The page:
Skip to main content Accessibility help

Attractiveness biases are the tip of the iceberg in biological markets

  • Pat Barclay (a1)


Physical attractiveness affects how one gets treated, but it is just a single component of one's overall “market value.” One's treatment depends on other markers of market value, including social status, competence, warmth, and any other cues of one's ability or willingness to confer benefits on partners. To completely understand biased treatment, we must also incorporate these other factors.



Hide All
Arnocky, S., Piché, T., Albert, G., Ouellette, D. & Barclay, P. (in press) Altruism predicts mating success in humans. British Journal of Psychology. doi: 10.1111/bjop.12208. Available at:
Barclay, P. (2004) Trustworthiness and competitive altruism can also solve the “tragedy of the commons.Evolution & Human Behavior 25(4):209–20.
Barclay, P. (2006) Reputational benefits for altruistic punishment. Evolution and Human Behavior 27:325–44.
Barclay, P. (2010) Altruism as a courtship display: Some effects of third-party generosity on audience perceptions. British Journal of Psychology 101:123–35.
Barclay, P. (2013) Strategies for cooperation in biological markets, especially for humans. Evolution & Human Behavior 34(3):164–75.
Barclay, P. (2015) Reputation. In: Handbook of evolutionary psychology, 2nd edition, ed. Buss, D., pp. 810–28. Wiley.
Barclay, P. (2016) Biological markets and the effects of partner choice on cooperation and friendship. Current Opinion in Psychology 7:3338.
Barclay, P. & Reeve, H. K. (2012) The varying relationship between helping and individual quality. Behavioral Ecology 23(4):693–98.
Barclay, P. & Willer, R. (2007) Partner choice creates competitive altruism in humans. Proceedings of the Royal Society of London, Series B: Biological Sciences 274:749–53.
Cuesta, J. A., Gracia-Lázaro, C., Ferrer, C., Moreno, Y. & Sánchez, A. (2015) Reputation drives cooperative behaviour and network formation in human groups. Scientific Reports 5:7843.
Gallo, E. & Yan, C. (2015) The effects of reputational and social knowledge on cooperation. Proceedings of the National Academy of Sciences of the United States of America 112:3647–52.
Gangestad, S. W. & Buss, D. M. (1993) Pathogen prevalence and human mate preferences. Ethology and Sociobiology 14:8996.
Henrich, J. & Gil-White, F. J. (2001) The evolution of prestige: Freely conferred deference as a mechanism for enhancing the benefits of cultural transmission. Evolution and Human Behavior 22:165–96.
Kafashan, S., Sparks, A., Griskevicius, V. & Barclay, P. (2014) Prosocial behaviour and social status. In: The psychology of social status, ed. Cheng, J. T., Tracy, J. L. & Anderson, C., pp. 139–58. Springer.
Little, A. C., Burt, D. M., Penton-Voak, I. S. & Perrett, D. I. (2001) Self-perceived attractiveness influences human female preferences for sexual dimorphism and symmetry in male faces. Proceedings of the Royal Society of London, Series B: Biological Sciences 268:3944.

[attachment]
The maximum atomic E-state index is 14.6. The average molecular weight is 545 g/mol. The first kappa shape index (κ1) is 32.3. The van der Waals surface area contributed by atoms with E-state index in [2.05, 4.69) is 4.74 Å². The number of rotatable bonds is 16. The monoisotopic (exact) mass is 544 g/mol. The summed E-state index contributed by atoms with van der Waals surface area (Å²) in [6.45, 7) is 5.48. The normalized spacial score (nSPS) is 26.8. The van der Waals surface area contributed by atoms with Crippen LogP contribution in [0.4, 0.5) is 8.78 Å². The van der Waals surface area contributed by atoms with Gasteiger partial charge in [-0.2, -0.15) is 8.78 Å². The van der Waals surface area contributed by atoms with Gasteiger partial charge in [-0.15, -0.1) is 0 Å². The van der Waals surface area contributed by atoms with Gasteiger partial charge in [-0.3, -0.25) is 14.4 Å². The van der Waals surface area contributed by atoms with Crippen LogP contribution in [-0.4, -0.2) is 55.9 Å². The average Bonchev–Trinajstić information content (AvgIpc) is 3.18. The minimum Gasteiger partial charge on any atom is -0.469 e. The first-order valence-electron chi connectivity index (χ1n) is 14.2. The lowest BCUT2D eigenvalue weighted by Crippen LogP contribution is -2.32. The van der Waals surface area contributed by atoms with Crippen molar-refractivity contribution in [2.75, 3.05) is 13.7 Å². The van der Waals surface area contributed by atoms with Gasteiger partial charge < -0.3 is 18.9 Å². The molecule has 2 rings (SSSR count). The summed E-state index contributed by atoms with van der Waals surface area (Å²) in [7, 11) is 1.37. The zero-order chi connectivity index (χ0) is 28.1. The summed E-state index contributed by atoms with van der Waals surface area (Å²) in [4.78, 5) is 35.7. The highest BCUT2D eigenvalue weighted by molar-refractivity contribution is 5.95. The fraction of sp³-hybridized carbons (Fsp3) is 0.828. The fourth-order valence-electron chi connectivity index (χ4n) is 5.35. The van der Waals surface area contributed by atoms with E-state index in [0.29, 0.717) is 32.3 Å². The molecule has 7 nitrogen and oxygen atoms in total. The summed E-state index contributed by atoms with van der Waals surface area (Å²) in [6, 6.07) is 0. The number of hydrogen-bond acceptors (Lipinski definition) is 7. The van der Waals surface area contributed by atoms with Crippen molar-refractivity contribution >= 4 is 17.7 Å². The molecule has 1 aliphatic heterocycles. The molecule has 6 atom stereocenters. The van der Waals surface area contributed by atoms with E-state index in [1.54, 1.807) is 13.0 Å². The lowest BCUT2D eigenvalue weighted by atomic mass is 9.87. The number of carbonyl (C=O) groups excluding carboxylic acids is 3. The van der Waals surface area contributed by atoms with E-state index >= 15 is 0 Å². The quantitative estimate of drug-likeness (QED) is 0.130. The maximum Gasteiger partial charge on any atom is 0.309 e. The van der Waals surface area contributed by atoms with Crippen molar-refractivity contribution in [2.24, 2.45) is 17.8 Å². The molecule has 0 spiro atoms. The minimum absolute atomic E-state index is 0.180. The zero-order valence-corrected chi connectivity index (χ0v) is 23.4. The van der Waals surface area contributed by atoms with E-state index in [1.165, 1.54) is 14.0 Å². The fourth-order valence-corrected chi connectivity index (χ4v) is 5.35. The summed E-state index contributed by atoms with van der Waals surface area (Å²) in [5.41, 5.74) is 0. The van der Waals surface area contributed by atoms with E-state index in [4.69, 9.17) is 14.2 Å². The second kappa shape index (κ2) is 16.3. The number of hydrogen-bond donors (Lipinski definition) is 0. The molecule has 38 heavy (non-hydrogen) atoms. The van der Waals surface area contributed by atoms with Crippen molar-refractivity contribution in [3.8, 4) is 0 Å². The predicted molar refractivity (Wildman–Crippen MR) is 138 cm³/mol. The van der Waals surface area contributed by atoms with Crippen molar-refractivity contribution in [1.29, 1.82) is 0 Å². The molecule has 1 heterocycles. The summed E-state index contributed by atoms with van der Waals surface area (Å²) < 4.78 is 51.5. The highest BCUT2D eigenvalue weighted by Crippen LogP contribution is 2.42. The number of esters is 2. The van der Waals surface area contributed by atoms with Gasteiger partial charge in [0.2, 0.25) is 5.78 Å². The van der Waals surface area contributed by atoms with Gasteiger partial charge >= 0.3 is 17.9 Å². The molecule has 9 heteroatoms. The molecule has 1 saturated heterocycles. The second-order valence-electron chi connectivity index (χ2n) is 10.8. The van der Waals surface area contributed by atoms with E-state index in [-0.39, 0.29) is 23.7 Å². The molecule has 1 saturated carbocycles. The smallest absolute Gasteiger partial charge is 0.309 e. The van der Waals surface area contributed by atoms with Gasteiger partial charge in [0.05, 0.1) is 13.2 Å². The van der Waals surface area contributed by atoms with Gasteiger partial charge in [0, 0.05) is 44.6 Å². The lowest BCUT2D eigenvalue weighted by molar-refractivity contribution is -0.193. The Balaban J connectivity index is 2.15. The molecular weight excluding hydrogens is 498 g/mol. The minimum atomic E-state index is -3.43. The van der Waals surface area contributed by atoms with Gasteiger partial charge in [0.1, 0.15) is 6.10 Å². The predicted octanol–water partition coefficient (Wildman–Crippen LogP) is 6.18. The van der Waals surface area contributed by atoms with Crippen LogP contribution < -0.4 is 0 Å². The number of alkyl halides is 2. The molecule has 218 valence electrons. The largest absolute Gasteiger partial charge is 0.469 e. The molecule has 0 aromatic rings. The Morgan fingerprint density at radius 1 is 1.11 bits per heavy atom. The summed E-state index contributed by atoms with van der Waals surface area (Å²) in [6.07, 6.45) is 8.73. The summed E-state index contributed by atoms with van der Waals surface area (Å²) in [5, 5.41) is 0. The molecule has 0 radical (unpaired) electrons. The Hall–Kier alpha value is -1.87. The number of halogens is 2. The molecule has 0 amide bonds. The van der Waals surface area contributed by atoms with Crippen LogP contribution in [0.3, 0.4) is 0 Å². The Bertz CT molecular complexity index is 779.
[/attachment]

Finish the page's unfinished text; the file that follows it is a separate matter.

Lyon, B. E. & Montgomerie, R. (2012) Sexual selection is a form of social selection. Philosophical Transactions of the Royal Society of London B: Biological Sciences 367:2266–73.
Marlowe, F. W. (2003) The mating system of foragers in the Standard Cross-Cultural Sample. Cross-Cultural Research 37:282306.
McNamara, J. M., Barta, Z., Frohmage, L. & Houston, A. I. (2008) The coevolution of choosiness and cooperation. Nature 451:189–92.
Melis, A. P., Hare, B. & Tomasello, M. (2006) Chimpanzees recruit the best collaborators. Science 311:1297–300.
Milinski, M., Semmann, D. & Krambeck, H.-J. (2002) Donors to charity gain in both indirect reciprocity and political reputation. Proceedings of the Royal Society of London, Series B: Biological Sciences 269:881–83.
Nelissen, R. M. A. & Meijers, M. H. C. (2011) Social benefits of luxury brands as costly signals of wealth and status. Evolution and Human Behavior 32:343–55.
Noë, R. & Hammerstein, P. (1994) Biological markets: Supply and demand determine the effect of partner choice in cooperation, mutualism and mating. Behavioral Ecology & Sociobiology 35:111.
Noë, R. & Hammerstein, P. (1995) Biological markets. Trends in Ecology & Evolution 10:336–39.
Vail, A. L., Manica, A. & Bshary, R. (2014) Fish choose appropriately when and with whom to collaborate. Current Biology 24:R791–93.
West-Eberhard, M. J. (1979) Sexual selection, social competition, and evolution. Proceedings of the American Philosophical Society 123:222–34.
West-Eberhard, M. J. (1983) Sexual selection, social competition, and speciation. Quarterly Review of Biology 58:155–83.


Altmetric attention score

Full text views

Total number of HTML views: 0
Total number of PDF views: 0 *
Loading metrics...

Abstract views

Total abstract views: 0 *
Loading metrics...

* Views captured on Cambridge Core between <date>. This data will be updated every 24 hours.

Usage data cannot currently be displayed